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How our remote prescribing service has improved care

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Ade Williams, superintendent pharmacist, Bedminster Pharmacy; pharmacist prescriber, Broadmead Medical Centre

Source: Ade Williams

Ade Williams, superintendent pharmacist at Bedminster Pharmacy and a pharmacist prescriber at Broadmead Medical Centre, both in Bristol, says his job is “unlike any other role I have had and it deploys all available technology to take a new, flexible approach to care”

As an autonomous general practice pharmacist prescriber, I can work from any location — I can support general practice even while I am working in community pharmacy.

I didn’t imagine I would be doing this in 2017, when I earned my prescribing annotation and realised that without seeking opportunities to develop my prescribing competence, I wouldn’t make much use of it. I interviewed for many pharmacist prescriber roles in general practice, but failed to attain them — my suitability for the job was never in question, my availability was. With my commitments to community pharmacy and preregistration tutoring, I could take up a general practice role only as part of a job share.

Eventually, one interview panel offered me a different role, and I gladly accepted. My innovative role at the Broadmead Medical Centre, Bristol, is unlike any other role I have had and it deploys all available technology to take a new, flexible approach to care.

Log on and prescribe

I work for at Broadmead Medical Centre 18 hours a week, over 4 days, with at least 6 remote working hours. I log into the practice’s common clinical IT platform EMIS Web, which gives me access to patient records via Connecting Care, and enables seamless transfer of care.

We developed working protocols that accommodate my physical absence from the practice and ensure that patient care is not compromised

When working remotely, I log into the practice via the N3 Network through a secure WiFi or Ethernet connection. My laptop’s software allows me to deliver real-time care, which includes issuing electronic prescriptions, requesting and viewing test results, and communicating with other clinical and administrative colleagues. I am involved in managing long-term conditions and I can undertake telephone medication reviews when I am away from the practice. I can even remotely print prescriptions on a designated practice printer, and I sign these when I am next on site, or they are passed to a GP colleague if the patient’s demand is urgent.

Getting started in an unusual new role

I took a risk assessment before starting the new work arrangement, in which I juggle supervising the work of my community pharmacy colleagues with making decisions about patients under my care in general practice. I explored legal issues, and considered the changes we needed to make to our community pharmacy working practices to avoid patient harm or compromising our ability to provide safe, efficient services. For example, some polypharmacy and multimorbidity patient queries are just unsafe to address remotely. As a result of the assessment, we upskilled our colleagues and created clear, consistent working and task delegation practices.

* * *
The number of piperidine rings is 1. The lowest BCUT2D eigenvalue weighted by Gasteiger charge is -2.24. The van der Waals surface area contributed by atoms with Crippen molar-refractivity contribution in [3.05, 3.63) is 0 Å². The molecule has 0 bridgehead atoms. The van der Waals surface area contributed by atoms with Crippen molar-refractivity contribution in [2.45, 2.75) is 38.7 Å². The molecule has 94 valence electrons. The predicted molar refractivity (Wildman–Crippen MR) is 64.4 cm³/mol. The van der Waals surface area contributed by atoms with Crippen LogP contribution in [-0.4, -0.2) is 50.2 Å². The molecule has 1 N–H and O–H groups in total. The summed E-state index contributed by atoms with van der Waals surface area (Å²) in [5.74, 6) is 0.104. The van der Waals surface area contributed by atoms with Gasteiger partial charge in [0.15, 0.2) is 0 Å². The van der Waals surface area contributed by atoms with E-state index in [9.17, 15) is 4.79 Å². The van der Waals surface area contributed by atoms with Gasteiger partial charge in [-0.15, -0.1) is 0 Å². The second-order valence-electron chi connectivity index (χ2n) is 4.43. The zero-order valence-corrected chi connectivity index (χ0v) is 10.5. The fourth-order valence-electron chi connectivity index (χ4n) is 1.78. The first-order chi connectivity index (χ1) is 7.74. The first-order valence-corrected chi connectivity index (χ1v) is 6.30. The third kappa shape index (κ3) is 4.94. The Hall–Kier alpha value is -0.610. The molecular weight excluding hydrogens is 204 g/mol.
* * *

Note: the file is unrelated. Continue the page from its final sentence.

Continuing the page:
I cannot understate how disruptive the change was for practice colleagues, who struggled to get used to the ‘pharmacist-working-but-not-on-site model’. I had to engineer ways of meeting agreed reasonable expectations within the constraints of the available unfamiliar technology, my own clinical competence and my time.

We developed working protocols that accommodate my physical absence from the practice and ensure that patient care is not compromised. For example, the practice team can flag up urgent tasks and create a priority list for me to view when I log in. We could not have done this without the team’s willingness to air opinions and suggestions, and contributions from the clinical lead, practice manager and senior pharmacist in designing workflow processes.  

But one should bear in mind that technology is not always seamless. As with any IT-dependent working, systems can go down. And working remotely can also mean you are removed from team decision processes, although there has been a deliberate effort to include me in decisions. I value the effort my colleagues to introduce themselves on days when I am at the practice.

Making the best use of pharmacists

During a cold weather spell in early 2019, I was grateful that I could offer my remote help on a day off. I felt part of a bigger primary care network sustaining the NHS at a time of such strain. This is an example of how we can make better use of pharmacists’ clinical skills and redesign general practice’s workload to make sure primary care stays strong. With technology-enabled clinical care sharing and physical co-working, we can achieve this.

But portfolio working in pharmacy needs clearer guidance and support from regulators and NHS England; we have the technology, but it is its right and timely deployment that will arm pharmacy with the platform to shape the future of healthcare, particularly as we seek to engage effectively with primary care networks.

Ade Williams, superintendent pharmacist, Bedminster Pharmacy; pharmacist prescriber, Broadmead Medical Centre

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